On one of the mass marches for Palestine in London (Picture: Guy Smallman)

Parents, carers and pupils in east London are in revolt over a school’s threats to refer those who show support for Palestine to the government’s anti-terrorist Prevent programme or the police.

The management of Barclay Primary School in Leyton has caused uproar among sections of the people whose children attend the school. 

“I feel there is Islamophobia, there is a different way of treating Muslims to how they treat others,” one parent told Socialist Worker.

In one of the most shocking examples, parents say the school took action against an eight year old student, whose mother is from Gaza.

His parent told the BBC Asian Network, “He’s been off school for a while after refusing the school’s request to remove a Palestinian badge on his coat. That was him remembering his dead relatives, his dead friends who he’d speak to on FaceTime in Gaza. 

“It was showing empathy with his dead relatives. He hasn’t made any political comments but we were told we were breaching school policy and it was not allowed. He was not allowed to have playtime. He was not allowed to have lunch with his year group.”

A protest was set for Thursday this week. But at the last moment, the academy trust which administers the school sent out a letter claiming that because of “the unwarranted escalation of direct threats against staff and the school today based on misrepresentations, falsehoods and malicious fabrications the Lion Academy Trust will be closing the Barclay Primary School to all parents and pupils for the Christmas break.”

The parent said, “This issue isn’t going away. They can shut the school now, but we will want to secure justice in January. We want to be able to show our support for Palestine.

“And, by the way, It’s typical they closed for Christmas at the last minute without giving proper notice.”

The issue has been bubbling for weeks. Around 50 parents held a meeting to talk about the school’s attitude.

On 17 November the school wrote to parents and carers saying “It has come to my attention that as part of Children In Need day that your child came to school dressed in either Palestinian colours, or wearing badges and stickers.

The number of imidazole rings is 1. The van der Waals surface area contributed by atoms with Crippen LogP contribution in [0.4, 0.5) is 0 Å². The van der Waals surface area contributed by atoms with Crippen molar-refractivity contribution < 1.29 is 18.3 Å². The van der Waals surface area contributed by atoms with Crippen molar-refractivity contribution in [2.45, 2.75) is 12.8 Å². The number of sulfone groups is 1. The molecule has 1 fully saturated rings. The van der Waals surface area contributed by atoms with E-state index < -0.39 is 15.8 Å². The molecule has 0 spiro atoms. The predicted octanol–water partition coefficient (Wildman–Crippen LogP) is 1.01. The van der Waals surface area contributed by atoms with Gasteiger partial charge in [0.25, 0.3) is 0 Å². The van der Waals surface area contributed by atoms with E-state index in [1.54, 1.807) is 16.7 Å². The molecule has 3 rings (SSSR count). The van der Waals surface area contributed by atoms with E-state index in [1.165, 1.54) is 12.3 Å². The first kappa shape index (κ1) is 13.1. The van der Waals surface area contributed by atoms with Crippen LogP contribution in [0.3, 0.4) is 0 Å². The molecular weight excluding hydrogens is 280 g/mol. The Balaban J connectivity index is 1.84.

It said “this overt demonstration of political beliefs” could be offensive to “some members of the school community”.

It went on to claim the school is “deliberately apolitical”. It then threatened “Inappropriate comments made at school or demonstrated at school including extremist or divisive comments can and will lead to formal meetings with the school, referrals to the PREVENT Team or the Hate Crime Team in Waltham Forest.”

Parents and carers replied with a joint response that contrasted the approach to Palestine with the way the school dealt with the Russian invasion of Ukraine. 

It said, “We have found it particularly difficult to read your letter compatibly with your letter in relation to the Russian invasion of Ukraine. In the latter, you state, ‘“I don’t know how you’re feeling at the moment but everything in life seems slightly trivial when you compare what’s happening in Ukraine and to its people. 

“‘There’s no escaping the fact that the events of the last few days have utterly transformed world politics.’”

The parent’s response makes more general comments about how schools across Britain have acted. It says, “Displays of solidarity with Palestinians, for example vocally reaffirming the right of Palestinians to resist the occupying power through armed resistance (United Nations Resolution 37/43) are readily perceived as support for Hamas or other proscribed groups.”

The school did not back off. In a letter seen by Socialist Worker from 18 December, Aaron Wright, the school’s executive headteacher, denounced what he called “false and malicious allegations” being made on social media platforms. The letter said, “We are working to address this with the police. the Department for Education. Ofsted and local safeguarding structures to tackle the disinformation being produced. 

“Sadly, it seems that there is a tiny minority of carers/parents who have elected to work against the school. The full range of measures to get this resolved are being deployed and we will take all steps necessary to address this.”

Then came Wednesday’s letter which denies all the parents’ accusations. Parents said they would continue with their protest. 

Join the protest Thursday 21 December, 8:30am, Barclay Primary School, Canterbury Road, Leyton, London E10 6EJ

In another example of action over Palestine, management at Bury College in Greater Manchester wrote to all students, parents and carers to threaten demonstrators.

It says, “You may be aware that there was a protest outside the College at both Millenium and Woodbury Centres on Tuesday 12 December, following which we received a number of complaints. Whilst we will defend your right to peaceful, lawful protest, elements of the protest were unacceptable, intimidatory and threatening. Please be aware that the College Code of Conduct will be applied in these situations.”

It adds that “information (including images) about students taking part in these protests” may be shared with the police.”

A student at Bury College told Socialist Worker, “The college is denying us our voice. It fundraised for Ukraine, but we speak out about Palestine and are criticised and threatened. We have the right to speak out, and the protests on 12 December were not intimidating.”

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